The de­struc­tive threat of cy­ber­war­fare

Cecil Whig - - OPINION - Ge­orge Will

— There is a con­sen­sus that ag­gres­sion by one na­tion against an­other is a se­ri­ous mat­ter, but there is no com­pa­ra­ble con­sen­sus about what con­sti­tutes ag­gres­sion. Wag­ing ag­gres­sive war was one charge against Nazi lead­ers at the 1946 Nurem­berg war crimes tri­als, but 70 years later it is un­clear that ag­gres­sion, prop­erly un­der­stood, must in­volve war, as com­monly un­der­stood. Or that war, in to­day’s con­text of novel de­struc­tive ca­pa­bil­i­ties, must in­volve “the use of armed force,” which the Rome Statute of the In­ter­na­tional Crim­i­nal Court says is con­sti­tu­tive of an “act of ag­gres­sion.”

Cy­ber­skills can serve es-

WASH­ING­TON

pi­o­nage — the sur­rep­ti­tious ac­qui­si­tion of in­for­ma­tion — which is older than na­tions and not an act of war. Rel­a­tively el­e­men­tary cy­ber­at­tacks against an en­emy’s com­mand-and-con­trol ca­pa­bil­i­ties dur­ing war was a facet of U.S. ef­forts in Op­er­a­tion Desert Storm in 1991, in the Balkans in 1999 and against in­sur­gents — hack­ing their emails — dur­ing the “surge” in Iraq. In 2007, Is­rael’s cy­ber­war­fare unit dis­rupted Syr­ian radar as Is­raeli jets de­stroyed an un­fin­ished nu­clear re­ac­tor in Syria. But how should we cat­e­go­rize cy­ber­skills em­ployed not to ac­quire in­for­ma­tion, and not to sup­ple­ment mil­i­tary force, but to dam­age an­other na­tion’s phys­i­cal in­fras­truc­ture?

In World War II, the United States and its al­lies sent fleets of bombers over Ger­many to de­stroy im­por­tant el­e­ments of its phys­i­cal in­fras­truc­ture — steel mills, ball bear­ing plants, etc. Bombers were, how­ever, un­nec­es­sary when the United States and Is­rael wanted to de­stroy some cen­trifuges cru­cial to Iran’s nu­clear weapons pro­gram. They used the Stuxnet com­puter “worm” to ac­cel­er­ate or slow pro­cesses at Iran’s Natanz ura­nium-en­rich­ment fa­cil­ity, dam­ag­ing or even frag­ment­ing cen­trifuges nec­es­sary for pro­duc­ing weapons-grade ma­te­rial. Ac­cord­ing to Slate mag­a­zine colum­nist Fred Ka­plan, by early 2010, ap­prox­i­mately 2,000 of 8,700 “were dam­aged be­yond re­pair,” and even af­ter the Ira­ni­ans later learned what was hap­pen­ing, an­other 1,000 of the then­re­main­ing 5,000 “were taken out of com­mis­sion.”

For fas­ci­nat­ing de­tails on the episodes men­tioned above, and to un­der­stand how deeply we have drifted into legally and po­lit­i­cally un­charted wa­ters, read Ka­plan’s new book, “Dark Ter­ri­tory: The Se­cret His­tory of Cy­ber War.” Three of its lessons are that cy­ber­war re­sem­bles war, much of it is very se­cret and every­thing es­sen­tial to the func­tion­ing of mod­ern so­ci­ety is vul­ner­a­ble.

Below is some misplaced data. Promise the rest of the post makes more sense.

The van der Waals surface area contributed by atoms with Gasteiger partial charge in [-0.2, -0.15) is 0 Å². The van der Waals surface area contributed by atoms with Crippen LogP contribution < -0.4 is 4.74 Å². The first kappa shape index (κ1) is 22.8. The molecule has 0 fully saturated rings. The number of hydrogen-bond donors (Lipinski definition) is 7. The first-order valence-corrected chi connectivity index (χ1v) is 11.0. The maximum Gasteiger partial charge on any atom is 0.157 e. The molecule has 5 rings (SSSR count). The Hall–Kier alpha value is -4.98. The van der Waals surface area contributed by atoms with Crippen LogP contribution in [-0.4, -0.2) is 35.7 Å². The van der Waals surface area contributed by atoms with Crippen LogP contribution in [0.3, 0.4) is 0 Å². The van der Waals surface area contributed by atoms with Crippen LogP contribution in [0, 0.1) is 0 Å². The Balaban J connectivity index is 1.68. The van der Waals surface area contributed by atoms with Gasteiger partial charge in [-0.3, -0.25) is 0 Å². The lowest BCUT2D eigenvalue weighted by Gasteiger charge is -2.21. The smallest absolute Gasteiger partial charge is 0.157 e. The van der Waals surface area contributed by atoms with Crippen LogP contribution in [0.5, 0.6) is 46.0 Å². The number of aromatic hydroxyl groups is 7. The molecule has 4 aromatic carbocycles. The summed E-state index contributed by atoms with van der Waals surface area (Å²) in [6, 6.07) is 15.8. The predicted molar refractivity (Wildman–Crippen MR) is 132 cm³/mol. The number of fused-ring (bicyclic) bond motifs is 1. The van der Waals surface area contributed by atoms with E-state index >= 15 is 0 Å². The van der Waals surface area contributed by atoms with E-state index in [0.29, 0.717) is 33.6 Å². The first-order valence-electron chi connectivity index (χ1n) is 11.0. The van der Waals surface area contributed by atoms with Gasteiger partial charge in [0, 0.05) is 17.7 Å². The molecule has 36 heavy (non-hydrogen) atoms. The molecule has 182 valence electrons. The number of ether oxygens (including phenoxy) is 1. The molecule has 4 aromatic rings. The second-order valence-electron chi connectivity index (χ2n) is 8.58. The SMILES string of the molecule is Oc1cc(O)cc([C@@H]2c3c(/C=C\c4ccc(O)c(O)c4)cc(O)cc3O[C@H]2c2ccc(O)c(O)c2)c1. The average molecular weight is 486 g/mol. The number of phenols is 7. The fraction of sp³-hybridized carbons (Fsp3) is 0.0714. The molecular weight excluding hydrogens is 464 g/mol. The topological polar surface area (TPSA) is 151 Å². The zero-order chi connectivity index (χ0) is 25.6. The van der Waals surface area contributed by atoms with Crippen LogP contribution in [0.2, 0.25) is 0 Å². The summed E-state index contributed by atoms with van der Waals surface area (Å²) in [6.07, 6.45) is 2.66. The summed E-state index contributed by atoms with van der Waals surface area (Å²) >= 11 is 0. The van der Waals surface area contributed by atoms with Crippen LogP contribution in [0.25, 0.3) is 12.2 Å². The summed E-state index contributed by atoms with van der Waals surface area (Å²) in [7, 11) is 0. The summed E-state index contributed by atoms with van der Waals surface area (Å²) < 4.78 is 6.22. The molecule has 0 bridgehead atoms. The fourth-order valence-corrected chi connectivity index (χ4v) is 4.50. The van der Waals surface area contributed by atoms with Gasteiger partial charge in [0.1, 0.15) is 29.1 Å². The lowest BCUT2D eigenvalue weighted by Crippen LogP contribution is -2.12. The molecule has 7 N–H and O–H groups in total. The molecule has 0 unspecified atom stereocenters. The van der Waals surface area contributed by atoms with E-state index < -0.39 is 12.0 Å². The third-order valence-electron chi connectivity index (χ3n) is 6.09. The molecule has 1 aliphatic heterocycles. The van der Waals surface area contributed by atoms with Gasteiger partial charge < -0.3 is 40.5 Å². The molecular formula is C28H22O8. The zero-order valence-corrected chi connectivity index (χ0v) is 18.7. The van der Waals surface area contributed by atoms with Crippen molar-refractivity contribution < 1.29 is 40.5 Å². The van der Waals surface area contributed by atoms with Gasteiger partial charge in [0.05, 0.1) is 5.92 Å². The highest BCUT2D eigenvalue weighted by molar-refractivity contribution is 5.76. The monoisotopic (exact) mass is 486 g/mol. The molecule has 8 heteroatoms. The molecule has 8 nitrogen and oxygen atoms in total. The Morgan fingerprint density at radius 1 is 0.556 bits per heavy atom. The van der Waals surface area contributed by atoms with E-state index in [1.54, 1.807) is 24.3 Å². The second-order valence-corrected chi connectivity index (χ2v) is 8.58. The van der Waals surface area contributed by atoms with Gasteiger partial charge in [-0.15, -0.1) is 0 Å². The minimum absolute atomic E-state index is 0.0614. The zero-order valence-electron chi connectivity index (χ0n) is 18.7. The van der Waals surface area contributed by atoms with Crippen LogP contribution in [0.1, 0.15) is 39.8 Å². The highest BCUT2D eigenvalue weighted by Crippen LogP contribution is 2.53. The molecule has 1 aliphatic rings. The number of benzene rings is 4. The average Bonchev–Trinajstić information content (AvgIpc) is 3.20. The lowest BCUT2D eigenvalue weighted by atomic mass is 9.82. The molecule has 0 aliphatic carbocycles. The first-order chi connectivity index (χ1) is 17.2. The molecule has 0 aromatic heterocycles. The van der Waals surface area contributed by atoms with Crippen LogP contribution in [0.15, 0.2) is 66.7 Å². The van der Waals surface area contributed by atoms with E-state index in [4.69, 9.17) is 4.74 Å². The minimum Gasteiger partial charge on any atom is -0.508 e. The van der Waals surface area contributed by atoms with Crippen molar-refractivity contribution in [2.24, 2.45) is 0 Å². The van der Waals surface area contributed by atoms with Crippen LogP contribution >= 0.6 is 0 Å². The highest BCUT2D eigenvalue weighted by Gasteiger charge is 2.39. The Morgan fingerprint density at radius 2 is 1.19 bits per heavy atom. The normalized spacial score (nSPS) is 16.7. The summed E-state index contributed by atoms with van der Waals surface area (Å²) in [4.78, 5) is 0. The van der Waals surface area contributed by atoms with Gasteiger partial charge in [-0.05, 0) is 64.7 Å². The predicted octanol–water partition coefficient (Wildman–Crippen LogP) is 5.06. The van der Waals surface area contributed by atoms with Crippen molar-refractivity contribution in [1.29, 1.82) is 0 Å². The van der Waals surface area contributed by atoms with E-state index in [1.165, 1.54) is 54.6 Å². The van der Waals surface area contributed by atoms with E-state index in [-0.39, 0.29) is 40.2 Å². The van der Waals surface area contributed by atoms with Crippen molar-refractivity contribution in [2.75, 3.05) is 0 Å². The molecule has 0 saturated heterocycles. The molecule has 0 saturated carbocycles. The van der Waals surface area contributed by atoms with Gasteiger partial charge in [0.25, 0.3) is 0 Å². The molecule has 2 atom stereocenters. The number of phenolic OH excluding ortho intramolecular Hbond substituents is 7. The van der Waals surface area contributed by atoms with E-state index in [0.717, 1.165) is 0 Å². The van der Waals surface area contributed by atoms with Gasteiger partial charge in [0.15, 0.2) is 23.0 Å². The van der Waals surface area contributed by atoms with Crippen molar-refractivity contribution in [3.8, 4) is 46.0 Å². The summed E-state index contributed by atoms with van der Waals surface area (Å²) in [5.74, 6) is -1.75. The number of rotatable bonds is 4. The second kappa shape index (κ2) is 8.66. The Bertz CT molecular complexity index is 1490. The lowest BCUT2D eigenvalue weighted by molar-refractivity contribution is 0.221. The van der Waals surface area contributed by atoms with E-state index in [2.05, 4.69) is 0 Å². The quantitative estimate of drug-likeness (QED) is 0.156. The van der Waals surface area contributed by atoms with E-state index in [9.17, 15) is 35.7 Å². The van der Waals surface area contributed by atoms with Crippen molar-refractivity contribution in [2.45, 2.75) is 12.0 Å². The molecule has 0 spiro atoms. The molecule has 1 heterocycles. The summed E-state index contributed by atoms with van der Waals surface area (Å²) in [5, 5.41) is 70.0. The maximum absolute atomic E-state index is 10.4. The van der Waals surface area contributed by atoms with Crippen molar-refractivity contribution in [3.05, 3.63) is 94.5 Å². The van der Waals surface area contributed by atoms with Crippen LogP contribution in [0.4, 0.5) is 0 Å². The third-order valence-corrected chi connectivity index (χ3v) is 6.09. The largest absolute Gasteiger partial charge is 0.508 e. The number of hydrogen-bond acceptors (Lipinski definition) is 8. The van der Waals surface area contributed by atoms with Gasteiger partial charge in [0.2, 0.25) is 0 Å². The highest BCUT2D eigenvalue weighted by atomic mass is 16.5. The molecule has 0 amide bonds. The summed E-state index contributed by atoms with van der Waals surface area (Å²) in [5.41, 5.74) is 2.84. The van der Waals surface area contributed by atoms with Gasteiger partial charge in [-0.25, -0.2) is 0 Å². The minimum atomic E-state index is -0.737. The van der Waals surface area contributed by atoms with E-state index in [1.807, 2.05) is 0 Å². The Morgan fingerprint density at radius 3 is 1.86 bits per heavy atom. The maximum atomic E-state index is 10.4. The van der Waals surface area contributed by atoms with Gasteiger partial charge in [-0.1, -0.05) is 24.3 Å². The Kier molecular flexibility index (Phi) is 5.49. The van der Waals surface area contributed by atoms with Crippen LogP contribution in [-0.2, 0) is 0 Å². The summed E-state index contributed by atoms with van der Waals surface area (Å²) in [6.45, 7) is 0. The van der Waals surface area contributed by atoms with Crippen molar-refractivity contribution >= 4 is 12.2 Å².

The things con­trolled by or through com­put­ers in­clude not just mil­i­tary as­sets (com­mand-and-con­trol sys­tems, the guid­ance mech­a­nisms of smart mu­ni­tions, etc.) but also hos­pi­tals, elec­tric power grids, wa­ter works, the valves of dams and the fi­nan­cial trans­ac­tions of banks. And, Ka­plan notes, un­like nu­clear weapons or the bal­lis­tic mis­siles to de­liver them, cy­ber­weapons do not re­quire large-scale in­dus­trial projects or con­cen­tra­tions of sci­en­tists with scarce skills. All that is needed to par­a­lyze a com­plex so­ci­ety and panic its pop­u­la­tion is “a room­ful of com­put­ers and a small corps of peo­ple trained to use them.”

Clearly the United States needs a cy­berde­ter­rent ca­pac­ity — the abil­ity to do unto ad­ver­saries any­thing they might try to do unto us. One prob­lem, how­ever, is that it can be dif­fi­cult to prove the source of a cy­ber­at­tack, such as that which Vladimir Putin did not ac­knowl­edge launch­ing, but al­most cer­tainly did launch, in 2007 to pun­ish Es­to­nia for an­noy­ing Rus­sia.

To ap­pre­ci­ate how com­puter key­strokes can do dam­age com­pa­ra­ble to a sus­tained air cam­paign us­ing high ex­plo­sives, con­sider what hap­pened in 1995 in the pri­vate sec­tor. Bar­ings, founded in 1762, was Bri­tain’s old­est mer­chant bank, hav­ing weath­ered the Napoleonic wars and two world wars, and its clients in­cluded Queen El­iz­a­beth. One of its young traders, Nick Lee­son, in the bank’s Sin­ga­pore of­fice, was so skill­ful at nav­i­gat­ing the de­riv­a­tives mar­kets that at one point he pro­duced 10 per­cent of the bank’s prof­its. In­ad­e­quately su­per­vised, he cre­ated a se­cret Bar­ings ac- count from which he made risky bets, in­clud­ing a huge one on Ja­pan’s stock mar­ket ris­ing. He did not, how­ever, an­tic­i­pate the Kobe earth­quake. Ja­pan’s stock mar­ket plunged, caus­ing enor­mous losses in Lee­son’s ac­count that Bar­ings could not cover. The bank quickly col­lapsed and was bought by a Dutch com­pany for one Bri­tish pound.

If one rogue trader’s recklessness, mo­ti­vated by mere avarice, can qui­etly and quickly annihilate a ven­er­a­ble in­sti­tu­tion, imag­ine what havoc can be wrought by bat­tal­ions of mil­i­ta­rized cy­ber­war­riors im­pla­ca­bly im­ple­ment­ing a na­tion’s de­struc­tive agenda. It is long past time for ur­gent pub­lic dis­cus­sion of the many new mean­ings that can be given to Shake­speare’s “Cry ‘Havoc!’ and let slip the dogs of war.”

Ge­orge Will is a syn­di­cated colum­nist. Con­tact him at georgewill@wash­post.com.

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